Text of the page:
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Half a Million Sounds

A review of the Splice Sounds sample subscription service

Do you use a lot of samples in your music production? Do you pay for individual samples or sample packs on a regular basis? If so, you might want to check out Splice Sounds, a recently launched service from Splice, the online collaboration and cloud-backup site for recording musicians and producers.

How it works

Sample packs displayed on the Splice Sounds web site

The service makes available a huge number of commercial sample packs that you can freely browse via Splice’s web site, once you sign up. According to Splice, there are more than 500,000 samples available, which come from about 1500 sample packs.

One of the big differences in buying samples via Splice Sounds is that you can pick and choose individual samples (both loops and one-shots) from the various sample packs, rather than having to buy by the whole pack. 

Content includes both one-shots and loops. The collection is heavily weighted towards electronic dance music styles including House (12 different varieties), Drum & Bass, Dubstep Breakbeat, and Techno, to name a few. There's also a good selection of urban content, including hip-hop, trap and a little bit of R&B.

A Live Sounds section offers categories for Afro Latin, Blues, Jazz, Reggae, Rock and more, but it's clear the overall focus of Splice Sounds is not on these styles. And when you search through those "Live Sounds" sections, many of the sample packs are geared more to electronic styles, with only a slight relation to the genre they show up under. For instance, the Blues category has seven packs, only three of which are devoted specifically to blues samples. One of the other entrants in the Blues category is "Pablo Decorder Presents: Peak Time Berlin," which is described as "a collection of sounds that represent the collective sound of the Berlin underground party scene." Blues?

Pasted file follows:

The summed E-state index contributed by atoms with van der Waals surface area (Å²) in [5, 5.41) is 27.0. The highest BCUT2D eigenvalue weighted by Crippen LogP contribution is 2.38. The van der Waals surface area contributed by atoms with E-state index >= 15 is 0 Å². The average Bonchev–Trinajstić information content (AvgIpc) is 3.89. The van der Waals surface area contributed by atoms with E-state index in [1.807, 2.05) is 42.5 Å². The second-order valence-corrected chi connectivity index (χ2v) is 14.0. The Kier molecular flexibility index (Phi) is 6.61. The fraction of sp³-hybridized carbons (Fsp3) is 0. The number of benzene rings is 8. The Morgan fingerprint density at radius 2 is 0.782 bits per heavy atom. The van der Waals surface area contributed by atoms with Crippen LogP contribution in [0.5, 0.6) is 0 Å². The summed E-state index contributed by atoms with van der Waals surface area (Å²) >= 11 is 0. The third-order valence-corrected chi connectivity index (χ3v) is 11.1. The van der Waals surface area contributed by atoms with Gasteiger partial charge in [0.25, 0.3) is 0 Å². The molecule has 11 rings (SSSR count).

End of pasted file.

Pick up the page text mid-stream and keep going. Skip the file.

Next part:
A great deal of the content comes from Loopmasters, but you can also find sample packs from developers like Black Octopus, Singomakers, Freaky Loops, and Monster Sounds, among many others. According to a Splice spokesperson, they’ll be adding another major content partner sometime in September, and the number of available sounds on the service will continue to grow. If you’re a sample aficionado, you’ll feel like a kid in a candy store while browsing the Splice Sounds site.

On the level

Splice Sounds is available at two price levels: The “Sounds 100” plan is $7.99 for 100 credits per month. The “Sounds 300” plan” is $13.99 for 300 credits. Each credit gets you one sample download. If you don’t use all your credits in a given month, they roll over — to a point. For the Sounds 100 plan you can accumulate a maximum of 300 rollover credits in your account, and for the Sounds 300 the max is 1000. I question why Splice imposes these "use it or lose it" type of limits. If you pay for the sounds, you should be able to keep their value, as long as you’re a subscriber.

Splice Sounds allows you to upgrade or downgrade your account if you ever need or want to. So if you find that you aren't using enough samples to justify the $13.99 plan, or need more than the $7.99 plan, you can changeover. However, your rollover cap will adjust accordingly, so if you’re downgrading, you could lose rolled-over samples.